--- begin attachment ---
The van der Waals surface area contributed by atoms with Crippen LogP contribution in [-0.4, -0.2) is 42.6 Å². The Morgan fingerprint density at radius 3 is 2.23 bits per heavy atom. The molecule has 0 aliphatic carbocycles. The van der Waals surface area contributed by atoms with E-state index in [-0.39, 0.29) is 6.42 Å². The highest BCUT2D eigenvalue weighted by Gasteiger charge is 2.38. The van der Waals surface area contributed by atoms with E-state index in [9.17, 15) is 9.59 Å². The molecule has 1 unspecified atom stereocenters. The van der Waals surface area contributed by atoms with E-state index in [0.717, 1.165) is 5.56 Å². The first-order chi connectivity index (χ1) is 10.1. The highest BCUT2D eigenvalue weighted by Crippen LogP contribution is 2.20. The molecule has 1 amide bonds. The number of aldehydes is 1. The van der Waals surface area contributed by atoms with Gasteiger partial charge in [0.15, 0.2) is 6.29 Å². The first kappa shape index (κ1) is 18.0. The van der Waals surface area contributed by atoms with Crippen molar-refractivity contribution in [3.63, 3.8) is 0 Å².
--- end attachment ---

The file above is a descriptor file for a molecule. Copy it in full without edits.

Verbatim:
The van der Waals surface area contributed by atoms with Crippen LogP contribution in [-0.4, -0.2) is 42.6 Å². The Morgan fingerprint density at radius 3 is 2.23 bits per heavy atom. The molecule has 0 aliphatic carbocycles. The van der Waals surface area contributed by atoms with E-state index in [-0.39, 0.29) is 6.42 Å². The highest BCUT2D eigenvalue weighted by Gasteiger charge is 2.38. The van der Waals surface area contributed by atoms with E-state index in [9.17, 15) is 9.59 Å². The molecule has 1 unspecified atom stereocenters. The van der Waals surface area contributed by atoms with E-state index in [0.717, 1.165) is 5.56 Å². The first-order chi connectivity index (χ1) is 10.1. The highest BCUT2D eigenvalue weighted by Crippen LogP contribution is 2.20. The molecule has 1 amide bonds. The number of aldehydes is 1. The van der Waals surface area contributed by atoms with Gasteiger partial charge in [0.15, 0.2) is 6.29 Å². The first kappa shape index (κ1) is 18.0. The van der Waals surface area contributed by atoms with Crippen molar-refractivity contribution in [3.63, 3.8) is 0 Å².